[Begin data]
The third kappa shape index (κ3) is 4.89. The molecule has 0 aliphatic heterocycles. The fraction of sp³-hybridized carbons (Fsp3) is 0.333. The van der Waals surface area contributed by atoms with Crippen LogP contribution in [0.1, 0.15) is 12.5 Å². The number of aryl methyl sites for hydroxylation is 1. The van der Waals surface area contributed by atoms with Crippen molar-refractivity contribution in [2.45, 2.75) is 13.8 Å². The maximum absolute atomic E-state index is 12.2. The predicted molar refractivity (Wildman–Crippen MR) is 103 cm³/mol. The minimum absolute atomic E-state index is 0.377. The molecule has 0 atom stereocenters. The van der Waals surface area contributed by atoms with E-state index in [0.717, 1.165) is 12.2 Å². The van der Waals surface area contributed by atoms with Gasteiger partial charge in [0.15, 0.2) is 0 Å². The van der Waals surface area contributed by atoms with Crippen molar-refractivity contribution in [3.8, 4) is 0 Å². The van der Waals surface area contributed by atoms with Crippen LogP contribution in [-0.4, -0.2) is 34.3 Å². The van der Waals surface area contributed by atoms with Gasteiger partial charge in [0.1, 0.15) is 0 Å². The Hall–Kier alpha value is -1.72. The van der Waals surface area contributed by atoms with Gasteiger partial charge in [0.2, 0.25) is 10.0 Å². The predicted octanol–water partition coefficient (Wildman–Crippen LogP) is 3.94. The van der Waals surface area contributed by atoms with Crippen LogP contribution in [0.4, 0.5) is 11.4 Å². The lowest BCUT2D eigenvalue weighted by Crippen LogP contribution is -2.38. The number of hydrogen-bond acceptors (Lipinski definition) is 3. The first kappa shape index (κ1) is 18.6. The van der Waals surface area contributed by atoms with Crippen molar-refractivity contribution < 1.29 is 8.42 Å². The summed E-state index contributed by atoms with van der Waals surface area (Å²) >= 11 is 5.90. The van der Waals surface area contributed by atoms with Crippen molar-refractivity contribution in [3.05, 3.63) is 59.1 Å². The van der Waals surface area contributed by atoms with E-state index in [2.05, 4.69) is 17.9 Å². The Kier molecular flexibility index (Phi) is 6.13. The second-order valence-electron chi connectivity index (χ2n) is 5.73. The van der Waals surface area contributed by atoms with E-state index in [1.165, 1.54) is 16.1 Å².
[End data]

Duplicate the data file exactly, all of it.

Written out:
The third kappa shape index (κ3) is 4.89. The molecule has 0 aliphatic heterocycles. The fraction of sp³-hybridized carbons (Fsp3) is 0.333. The van der Waals surface area contributed by atoms with Crippen LogP contribution in [0.1, 0.15) is 12.5 Å². The number of aryl methyl sites for hydroxylation is 1. The van der Waals surface area contributed by atoms with Crippen molar-refractivity contribution in [2.45, 2.75) is 13.8 Å². The maximum absolute atomic E-state index is 12.2. The predicted molar refractivity (Wildman–Crippen MR) is 103 cm³/mol. The minimum absolute atomic E-state index is 0.377. The molecule has 0 atom stereocenters. The van der Waals surface area contributed by atoms with E-state index in [0.717, 1.165) is 12.2 Å². The van der Waals surface area contributed by atoms with Gasteiger partial charge in [0.15, 0.2) is 0 Å². The van der Waals surface area contributed by atoms with Crippen molar-refractivity contribution in [3.8, 4) is 0 Å². The van der Waals surface area contributed by atoms with Crippen LogP contribution in [-0.4, -0.2) is 34.3 Å². The van der Waals surface area contributed by atoms with Gasteiger partial charge in [0.1, 0.15) is 0 Å². The Hall–Kier alpha value is -1.72. The van der Waals surface area contributed by atoms with Gasteiger partial charge in [0.2, 0.25) is 10.0 Å². The predicted octanol–water partition coefficient (Wildman–Crippen LogP) is 3.94. The van der Waals surface area contributed by atoms with Crippen LogP contribution in [0.4, 0.5) is 11.4 Å². The lowest BCUT2D eigenvalue weighted by Crippen LogP contribution is -2.38. The number of hydrogen-bond acceptors (Lipinski definition) is 3. The first kappa shape index (κ1) is 18.6. The van der Waals surface area contributed by atoms with Crippen molar-refractivity contribution < 1.29 is 8.42 Å². The summed E-state index contributed by atoms with van der Waals surface area (Å²) >= 11 is 5.90. The van der Waals surface area contributed by atoms with Crippen molar-refractivity contribution in [3.05, 3.63) is 59.1 Å². The van der Waals surface area contributed by atoms with E-state index in [2.05, 4.69) is 17.9 Å². The Kier molecular flexibility index (Phi) is 6.13. The second-order valence-electron chi connectivity index (χ2n) is 5.73. The van der Waals surface area contributed by atoms with E-state index in [1.165, 1.54) is 16.1 Å².